I know it's hard for some people to imagine today, but a long time ago, women had higher status in the U.S.A. than in Europe (except for the few who were monarchs). It was because of the Jeffersonian founding principles of course, which were opposite the old continental European ones where high taxes, high public spending, regulations, and monetary inflation and limitations on freedom of expression were favored. Women were more economically independent and successful in the U.S.A. compared to Europe up until the 1950s or later. In the U.S.A. women could own slaves, they were more likely to be in the motion pictures, they invented more (they were awarded more patents in the U.S.A. although I hate the patent system), they made more money compared to women in Europe, and sending them to higher education was not widely looked down on like it was in Europe. Hedy Lamarr had observed that they were more economically independent in the U.S.A, but given the power of the anti-feminist Roman Catholic Church in Europe, the lack of respect for private property rights, and the bitterness of men in pre-1960s Europe it all makes sense. There was no feminist movement in Germany before the Nazis came to power, but there was the welfare State proposed and popularized by Otto Von Bismarck in the late 1800s. While there was support for laissez-faire capitalism in the U.S.A. through FDR's presidency while the vast majority of people who supported it were not anti-feminist like most Germans were (****** may or may not have been popular among the German people, but the Nazi Party's views on "the traditional family" were popular among the German people; all the neighboring countries were the same way).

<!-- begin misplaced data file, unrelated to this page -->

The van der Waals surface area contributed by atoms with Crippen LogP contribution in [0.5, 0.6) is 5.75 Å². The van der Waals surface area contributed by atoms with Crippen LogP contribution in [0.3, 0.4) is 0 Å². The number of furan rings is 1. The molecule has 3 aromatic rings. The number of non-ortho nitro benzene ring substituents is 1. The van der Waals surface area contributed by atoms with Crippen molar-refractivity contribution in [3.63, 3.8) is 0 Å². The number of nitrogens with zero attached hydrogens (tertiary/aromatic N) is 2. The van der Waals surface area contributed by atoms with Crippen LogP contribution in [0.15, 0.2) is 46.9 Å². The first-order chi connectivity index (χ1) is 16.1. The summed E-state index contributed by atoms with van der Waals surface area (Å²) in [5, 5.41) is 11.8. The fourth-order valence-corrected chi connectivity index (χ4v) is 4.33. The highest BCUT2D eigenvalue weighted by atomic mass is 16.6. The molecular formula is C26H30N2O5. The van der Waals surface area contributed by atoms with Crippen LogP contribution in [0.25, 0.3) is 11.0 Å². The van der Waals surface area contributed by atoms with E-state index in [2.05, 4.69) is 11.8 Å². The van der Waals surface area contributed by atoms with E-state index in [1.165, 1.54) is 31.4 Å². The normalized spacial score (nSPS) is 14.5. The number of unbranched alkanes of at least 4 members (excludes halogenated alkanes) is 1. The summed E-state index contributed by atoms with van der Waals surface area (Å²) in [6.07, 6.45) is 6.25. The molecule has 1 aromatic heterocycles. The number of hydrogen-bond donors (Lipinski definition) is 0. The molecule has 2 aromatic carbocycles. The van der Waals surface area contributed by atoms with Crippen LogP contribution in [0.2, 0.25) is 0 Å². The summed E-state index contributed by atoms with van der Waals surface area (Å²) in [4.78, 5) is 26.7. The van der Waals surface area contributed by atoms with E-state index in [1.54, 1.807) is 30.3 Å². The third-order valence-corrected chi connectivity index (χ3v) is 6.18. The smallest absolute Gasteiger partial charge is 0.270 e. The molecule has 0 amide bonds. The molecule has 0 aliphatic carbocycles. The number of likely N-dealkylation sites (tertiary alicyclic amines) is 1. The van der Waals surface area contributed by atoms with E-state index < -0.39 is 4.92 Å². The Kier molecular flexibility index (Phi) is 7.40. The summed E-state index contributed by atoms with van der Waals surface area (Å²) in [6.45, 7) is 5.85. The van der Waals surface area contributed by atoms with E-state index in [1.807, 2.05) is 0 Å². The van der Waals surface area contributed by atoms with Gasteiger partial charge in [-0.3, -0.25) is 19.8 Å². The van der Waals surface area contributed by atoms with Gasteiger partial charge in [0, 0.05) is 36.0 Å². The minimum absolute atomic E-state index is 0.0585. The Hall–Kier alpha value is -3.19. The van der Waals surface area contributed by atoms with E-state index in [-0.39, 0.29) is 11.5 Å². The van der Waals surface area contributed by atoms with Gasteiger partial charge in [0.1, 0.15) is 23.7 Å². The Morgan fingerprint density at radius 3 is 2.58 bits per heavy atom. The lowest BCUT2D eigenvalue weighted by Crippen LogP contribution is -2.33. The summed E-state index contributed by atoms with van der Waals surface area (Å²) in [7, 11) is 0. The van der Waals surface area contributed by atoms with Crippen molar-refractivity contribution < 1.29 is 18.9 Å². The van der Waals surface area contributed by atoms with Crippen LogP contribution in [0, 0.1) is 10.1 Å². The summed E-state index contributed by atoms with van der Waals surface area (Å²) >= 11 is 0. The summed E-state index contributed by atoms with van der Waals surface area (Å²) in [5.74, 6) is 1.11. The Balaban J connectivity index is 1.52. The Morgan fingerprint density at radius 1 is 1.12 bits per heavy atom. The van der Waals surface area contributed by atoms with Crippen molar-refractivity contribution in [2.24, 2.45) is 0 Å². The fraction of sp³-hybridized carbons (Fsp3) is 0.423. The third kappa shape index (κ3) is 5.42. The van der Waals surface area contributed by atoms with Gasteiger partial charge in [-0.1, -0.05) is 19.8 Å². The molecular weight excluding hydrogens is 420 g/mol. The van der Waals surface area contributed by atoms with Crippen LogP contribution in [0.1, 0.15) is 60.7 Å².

If people think Europe is so progressive today, they should know Europe was totally backwards and the opposite less than 3/4 of a century ago. Basically, there was no intermediate steps in feminism in Europe. They went from completely backwards and the opposite of what they are today. Pre-1960s U.S.A. was intermediate to pre-1960s Europe and post 1960s Europe.

Just interesting (to me, anyway) food for thought.

Discussion wanted.